Panta rhei, "everything flows". This famous aphorism was attributed to the Greek philosopher Heraclitus and indeed many systems in Earth Sciences are in motion ranging from sand dunes, land slides, rock or snow avalanches to sea ice, subglacial sediments, and earthquake fault gouge.
While often described by a continuum model these systems have all in common an arrangement of elementary building blocks or grains. These can be rocks (land slides ), blocks of ice or floes (sea ice ), depth hoar (snow avalanches ) sub-glacial sediment (glacier ) or microscopic crushed pieces of rock composing the gouge region (earthquakes ).
The physical laws that are used to describe this motion are often empirical - Glen law for ice sheet and glaciers dynamic, rate and state friction law in seismology - and can lack justification at the individual grain size - visco-plastic rheology of sea ice.
Alone such macroscopic laws provide limited physical insight into the deformation processes controlling the flow of these materials and tend to inadequately represent the temporal and spatial scaling laws. This in turn limits the predictive capabilities of these models with important consequences for human and structural safety but also for climatic and natural disaster risk assessments.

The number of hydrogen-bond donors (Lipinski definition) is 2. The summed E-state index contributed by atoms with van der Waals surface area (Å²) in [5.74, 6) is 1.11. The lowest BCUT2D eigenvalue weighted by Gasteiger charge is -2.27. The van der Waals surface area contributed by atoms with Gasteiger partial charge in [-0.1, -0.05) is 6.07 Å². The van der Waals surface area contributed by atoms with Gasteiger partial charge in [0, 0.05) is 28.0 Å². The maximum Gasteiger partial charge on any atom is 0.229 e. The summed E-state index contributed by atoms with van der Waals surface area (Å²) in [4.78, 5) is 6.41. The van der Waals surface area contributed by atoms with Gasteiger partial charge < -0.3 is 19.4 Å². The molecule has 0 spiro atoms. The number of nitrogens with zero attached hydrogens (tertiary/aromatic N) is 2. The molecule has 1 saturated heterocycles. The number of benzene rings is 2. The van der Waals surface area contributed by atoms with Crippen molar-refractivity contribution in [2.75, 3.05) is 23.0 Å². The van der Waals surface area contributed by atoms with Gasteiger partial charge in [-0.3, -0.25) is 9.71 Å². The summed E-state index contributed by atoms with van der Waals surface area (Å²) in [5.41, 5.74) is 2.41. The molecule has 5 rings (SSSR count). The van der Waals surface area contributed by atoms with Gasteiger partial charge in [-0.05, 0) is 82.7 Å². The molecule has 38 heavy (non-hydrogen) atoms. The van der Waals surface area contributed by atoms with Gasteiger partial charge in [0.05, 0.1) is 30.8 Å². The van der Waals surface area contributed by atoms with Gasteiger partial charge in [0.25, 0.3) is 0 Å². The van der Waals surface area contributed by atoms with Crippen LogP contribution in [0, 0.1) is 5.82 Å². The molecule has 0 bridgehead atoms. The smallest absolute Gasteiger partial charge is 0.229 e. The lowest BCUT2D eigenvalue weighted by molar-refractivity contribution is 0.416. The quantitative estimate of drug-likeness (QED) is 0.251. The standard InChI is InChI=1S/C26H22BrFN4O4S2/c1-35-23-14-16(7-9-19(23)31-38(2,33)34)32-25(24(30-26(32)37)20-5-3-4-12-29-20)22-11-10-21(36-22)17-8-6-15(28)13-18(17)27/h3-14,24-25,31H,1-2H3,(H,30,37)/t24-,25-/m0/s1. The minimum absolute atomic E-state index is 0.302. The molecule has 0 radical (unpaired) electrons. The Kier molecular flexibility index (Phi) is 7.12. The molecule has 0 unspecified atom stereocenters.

With the increase in computer power, discrete element simulations have emerged as ideal tools to address these shortcomings and validate the macroscopic continuum models by providing a microscopic view of the flow of amorphous solids.
Today, important progress has been achieved in material sciences, and granular or atomistic simulations can complement successfully meso-scale and continuum descriptions to provide a complete picture of the flow of amorphous solids (see introduction). On the other hand similar multi-scale approaches in the fields of Earth sciences and geophysics are only sporadically used.
In this context the aim of the proposed workshop is to bring together a group of leading experts in the field of computational modeling of amorphous plasticity at all scales (molecular dynamics, discrete element model, granular dynamics, mesoscopic elastoplastic models, finite element models) with leading experts in the relevant fields of Earth sciences.
This confrontation should help: (i) identify the concept of amorphous solid as a useful paradigm for several Earth science systems; (ii) popularize in the Earth science community the numerical methods used in material sciences; (iii) offer a consistent multi-scale approach of the flow of amorphous solids combining the micro, meso and macro scales; (iv) understand the mechanisms controlling the localization of the deformation; and (v) identify outstanding theoretical and numerical challenges.